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‘Hempfest’ is coming. And it’s going to be a little different this year.

Here’s what you need to know about the Sept. 21 Boston Freedom Rally.

The Boston Freedom Rally, unofficially known as ‘Hempfest,’ is scaling back for its 30th anniversary.

The rally, which usually runs for three days, is restrained to just one this year after a slew of complaints following the 2018 event. Parks officials alleged the Massachusetts Cannabis Reform Coalition (MassCann) violated its permit by allowing people to drive vehicles on the Boston Common and smoke in the park. Critics also said the weekend left the park “a complete trash heap.”

This year, MassCann has blocked off seven hours for cleanup the day after this year’s rally to “make sure we’re getting every last bit of trash,” press secretary Maggie Kinsella said. They’re also discouraging the use of single-use plastics at the event.

Kinsella said the organization is expecting a packed rally now that it’s been cut into one Saturday, so they plan to space out vendors to make sure rally-goers don’t get too cramped.

‘Hempfest,’ which was founded as a way to practice civil disobedience, may seem a little less edgy now that recreational marijuana is legal in Massachusetts. However, public consumption — which organizers are neither promoting nor dissuading — is still banned. Violations could cost you up to $100.

Kinsella stressed the importance of knowing the laws to make sure any civil disobedience you’re practicing is intentional. MassCann discourages buying or selling weed at the rally, and though you can possess an ounce of marijuana legally, you can be arrested for less than one ounce if you intend to sell.

As far as buying goes, Kinsella said to stay away from the guy who’s trying to sell you brownies. “You can only pretend to know what is in that brownie, cookie, Rice Krispie treat, or space cake,” the MassCann website advises.

Rally-goers will also be met with food options aplenty alongside vendors selling glassware, apparel, and more. There’s also a 21+ area (they will be checking IDs) for cannabis product brands concerned about advertising their wares to minors. Cannabis and THC products will not be sold in this area either.

The focus of the event in the post-marijuana prohibition world is to educate people on cannabis and the stigma around using it, Kinsella said.

“We’re trying to just make sure that people get some good education,” she said. “Even though it’s been legalized, there’s still a lot of work to do.”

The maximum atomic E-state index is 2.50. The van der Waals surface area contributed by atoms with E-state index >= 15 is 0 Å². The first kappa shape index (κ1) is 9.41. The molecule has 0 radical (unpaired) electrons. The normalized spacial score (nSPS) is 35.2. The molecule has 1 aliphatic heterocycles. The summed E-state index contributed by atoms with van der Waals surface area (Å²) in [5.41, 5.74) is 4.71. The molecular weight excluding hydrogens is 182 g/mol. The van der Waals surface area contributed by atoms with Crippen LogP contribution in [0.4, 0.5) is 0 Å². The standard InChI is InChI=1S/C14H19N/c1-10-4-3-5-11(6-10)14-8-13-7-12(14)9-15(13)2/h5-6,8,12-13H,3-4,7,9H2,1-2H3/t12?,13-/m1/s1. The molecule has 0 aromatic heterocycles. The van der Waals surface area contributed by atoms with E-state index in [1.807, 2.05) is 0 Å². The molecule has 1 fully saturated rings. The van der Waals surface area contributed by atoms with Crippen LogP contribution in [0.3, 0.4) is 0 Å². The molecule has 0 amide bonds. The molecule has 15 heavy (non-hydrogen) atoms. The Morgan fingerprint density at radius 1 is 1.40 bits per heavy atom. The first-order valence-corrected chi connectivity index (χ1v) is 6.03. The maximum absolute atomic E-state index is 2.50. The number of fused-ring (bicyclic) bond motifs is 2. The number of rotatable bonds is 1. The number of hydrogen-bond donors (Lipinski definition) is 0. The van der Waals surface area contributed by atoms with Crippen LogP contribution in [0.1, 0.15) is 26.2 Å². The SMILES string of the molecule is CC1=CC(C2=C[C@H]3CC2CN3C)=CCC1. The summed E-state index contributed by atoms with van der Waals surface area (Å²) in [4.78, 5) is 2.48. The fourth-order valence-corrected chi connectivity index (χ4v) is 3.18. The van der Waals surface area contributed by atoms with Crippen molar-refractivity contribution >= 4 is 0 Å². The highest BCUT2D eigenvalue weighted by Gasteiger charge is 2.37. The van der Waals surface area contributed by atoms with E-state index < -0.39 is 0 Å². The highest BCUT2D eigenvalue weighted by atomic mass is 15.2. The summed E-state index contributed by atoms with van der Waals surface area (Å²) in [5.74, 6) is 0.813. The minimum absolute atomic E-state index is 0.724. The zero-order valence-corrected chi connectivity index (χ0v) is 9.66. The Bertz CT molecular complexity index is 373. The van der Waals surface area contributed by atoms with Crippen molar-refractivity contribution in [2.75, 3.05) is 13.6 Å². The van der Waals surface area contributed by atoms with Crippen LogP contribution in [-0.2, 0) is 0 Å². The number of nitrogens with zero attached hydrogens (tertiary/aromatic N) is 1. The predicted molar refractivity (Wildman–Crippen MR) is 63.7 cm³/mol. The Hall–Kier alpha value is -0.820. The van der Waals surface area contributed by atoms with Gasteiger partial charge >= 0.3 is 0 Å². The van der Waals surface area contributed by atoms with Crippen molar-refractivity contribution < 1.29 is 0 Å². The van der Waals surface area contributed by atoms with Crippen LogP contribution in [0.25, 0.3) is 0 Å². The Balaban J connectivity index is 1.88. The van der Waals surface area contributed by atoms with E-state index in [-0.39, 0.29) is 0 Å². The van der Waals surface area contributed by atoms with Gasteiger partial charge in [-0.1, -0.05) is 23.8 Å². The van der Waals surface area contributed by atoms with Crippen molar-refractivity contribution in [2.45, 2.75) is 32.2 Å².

‘Hempfest’ features an “education village” where various organizations will set up booths to distribute information on all things weed. MassCann has also arranged for a large array of speakers to talk about their experiences in the marijuana world and for educational panels on topics such as marijuana as a health supplement and social justice in the weed industry. A full list of speakers and panel topics can be found on MassCann’s Instagram.

“It’s one of the most peaceful rallies that Boston has, and we’d like to keep it that way,” Kinsella said. “We just want to see people come and just kind of hang out for the day and learn about cannabis.”

‘Hempfest’ is coming. And it’s going to be a little different this year. Here’s what you need to know about the Sept. 21 Boston Freedom Rally. The Boston Freedom Rally, unofficially known as

Boston’s ‘Hempfest’ Approved for Only 1 Day, Not the Usual 3

Boston, MA – Every year, the Boston Common hosts the Boston Freedom Rally, commonly referred to as ‘Hempfest’: a celebration of all things marijuana-related. In previous years it has been a three-day event, yet after a host of complaints, it will be cut to only one day in September 2019.

Hempfest has live music, food vendors, and dozens of tents which sell merchandise, provide free presentations regarding cannabis, and generally educate the public about marijuana.

While many look forward to this celebration, some argue that the condition the Common is left in afterwards is unacceptable.

According to Boston.com, at a City Council meeting in November, Boston Parks Department officials complained of cars parked illegally on the Common, people smoking, and far too much garbage left everywhere.

The organizers of the event conceded that they might be able to fit everything into a two-day period, but they were dealt a blow recently when the Boston Parks Department Commissioner, Christopher Cook, said the event will only be permitted to run on Saturday, September 20th between 12pm and 8pm.

Why the strict time frame? Cook says it “. will ensure both that the park is protected from sustained damage and that the City can properly maintain permit conditions.”

Maggie Kinsella, press secretary for MassCann (the organization which runs Hempfest), was clearly disappointed, but hopeful for the future: “I think if we want to progress we have to compromise,” she said. “We’re certainly not happy about it, but we’re willing to work with the city, to let them get to know us.”

The Boston Freedom Rally was founded back in 1989, based off the original Hempfest in Seattle. It has grown significantly over the years, and now boasts that it is the second largest annual gathering of cannabis supporters in the world.

After this drastic reduction of their usual three-day format, it seems like it would be difficult to squeeze everything into one eight-hour period of time. However, this year, that’s what they’ll have to do. It’s hard to imagine this group getting too stressed out about it though.

Boston, MA Every year, the Boston Common hosts the Boston Freedom Rally, commonly referred to as 'Hempfest': a celebration of all things…